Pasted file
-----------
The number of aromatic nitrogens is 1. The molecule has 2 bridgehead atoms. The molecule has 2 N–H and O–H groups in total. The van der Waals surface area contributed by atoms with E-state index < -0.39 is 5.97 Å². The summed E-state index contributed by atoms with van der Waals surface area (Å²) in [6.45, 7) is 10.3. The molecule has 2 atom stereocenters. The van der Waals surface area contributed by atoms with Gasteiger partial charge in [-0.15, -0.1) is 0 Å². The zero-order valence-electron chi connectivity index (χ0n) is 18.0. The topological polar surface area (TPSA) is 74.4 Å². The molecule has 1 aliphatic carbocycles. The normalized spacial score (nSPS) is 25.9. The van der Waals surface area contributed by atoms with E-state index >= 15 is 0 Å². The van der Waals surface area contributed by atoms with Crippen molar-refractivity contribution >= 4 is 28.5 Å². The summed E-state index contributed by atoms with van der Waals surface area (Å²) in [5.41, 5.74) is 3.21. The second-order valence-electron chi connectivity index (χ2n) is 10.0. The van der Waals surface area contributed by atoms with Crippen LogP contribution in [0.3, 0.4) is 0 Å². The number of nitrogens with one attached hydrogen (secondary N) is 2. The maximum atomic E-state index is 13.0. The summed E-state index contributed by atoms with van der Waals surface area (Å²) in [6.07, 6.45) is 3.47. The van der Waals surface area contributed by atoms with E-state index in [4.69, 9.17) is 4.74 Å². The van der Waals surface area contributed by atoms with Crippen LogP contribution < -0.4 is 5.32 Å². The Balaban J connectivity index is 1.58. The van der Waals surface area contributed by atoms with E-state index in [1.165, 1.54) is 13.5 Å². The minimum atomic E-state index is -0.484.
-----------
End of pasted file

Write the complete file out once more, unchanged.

The number of aromatic nitrogens is 1. The molecule has 2 bridgehead atoms. The molecule has 2 N–H and O–H groups in total. The van der Waals surface area contributed by atoms with E-state index < -0.39 is 5.97 Å². The summed E-state index contributed by atoms with van der Waals surface area (Å²) in [6.45, 7) is 10.3. The molecule has 2 atom stereocenters. The van der Waals surface area contributed by atoms with Gasteiger partial charge in [-0.15, -0.1) is 0 Å². The zero-order valence-electron chi connectivity index (χ0n) is 18.0. The topological polar surface area (TPSA) is 74.4 Å². The molecule has 1 aliphatic carbocycles. The normalized spacial score (nSPS) is 25.9. The van der Waals surface area contributed by atoms with E-state index >= 15 is 0 Å². The van der Waals surface area contributed by atoms with Crippen molar-refractivity contribution >= 4 is 28.5 Å². The summed E-state index contributed by atoms with van der Waals surface area (Å²) in [5.41, 5.74) is 3.21. The second-order valence-electron chi connectivity index (χ2n) is 10.0. The van der Waals surface area contributed by atoms with Crippen LogP contribution in [0.3, 0.4) is 0 Å². The number of nitrogens with one attached hydrogen (secondary N) is 2. The maximum atomic E-state index is 13.0. The summed E-state index contributed by atoms with van der Waals surface area (Å²) in [6.07, 6.45) is 3.47. The van der Waals surface area contributed by atoms with E-state index in [4.69, 9.17) is 4.74 Å². The van der Waals surface area contributed by atoms with Crippen LogP contribution < -0.4 is 5.32 Å². The Balaban J connectivity index is 1.58. The van der Waals surface area contributed by atoms with E-state index in [1.165, 1.54) is 13.5 Å². The minimum atomic E-state index is -0.484.